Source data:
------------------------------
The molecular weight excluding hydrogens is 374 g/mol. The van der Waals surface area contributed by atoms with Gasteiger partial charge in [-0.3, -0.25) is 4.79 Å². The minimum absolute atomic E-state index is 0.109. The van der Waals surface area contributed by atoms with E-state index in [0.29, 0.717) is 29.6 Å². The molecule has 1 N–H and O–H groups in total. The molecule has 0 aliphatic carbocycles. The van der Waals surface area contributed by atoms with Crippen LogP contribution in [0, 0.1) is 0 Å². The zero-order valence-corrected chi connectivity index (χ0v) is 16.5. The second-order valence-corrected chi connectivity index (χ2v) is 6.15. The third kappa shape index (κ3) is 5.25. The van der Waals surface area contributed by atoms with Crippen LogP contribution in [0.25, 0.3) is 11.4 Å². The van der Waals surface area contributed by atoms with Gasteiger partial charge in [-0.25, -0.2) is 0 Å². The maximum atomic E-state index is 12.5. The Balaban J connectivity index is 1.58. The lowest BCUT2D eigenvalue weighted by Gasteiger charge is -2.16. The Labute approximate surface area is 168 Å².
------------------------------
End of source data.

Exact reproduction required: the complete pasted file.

The molecular weight excluding hydrogens is 374 g/mol. The van der Waals surface area contributed by atoms with Gasteiger partial charge in [-0.3, -0.25) is 4.79 Å². The minimum absolute atomic E-state index is 0.109. The van der Waals surface area contributed by atoms with E-state index in [0.29, 0.717) is 29.6 Å². The molecule has 1 N–H and O–H groups in total. The molecule has 0 aliphatic carbocycles. The van der Waals surface area contributed by atoms with Crippen LogP contribution in [0, 0.1) is 0 Å². The zero-order valence-corrected chi connectivity index (χ0v) is 16.5. The second-order valence-corrected chi connectivity index (χ2v) is 6.15. The third kappa shape index (κ3) is 5.25. The van der Waals surface area contributed by atoms with Crippen LogP contribution in [0.25, 0.3) is 11.4 Å². The van der Waals surface area contributed by atoms with Gasteiger partial charge in [-0.25, -0.2) is 0 Å². The maximum atomic E-state index is 12.5. The Balaban J connectivity index is 1.58. The lowest BCUT2D eigenvalue weighted by Gasteiger charge is -2.16. The Labute approximate surface area is 168 Å².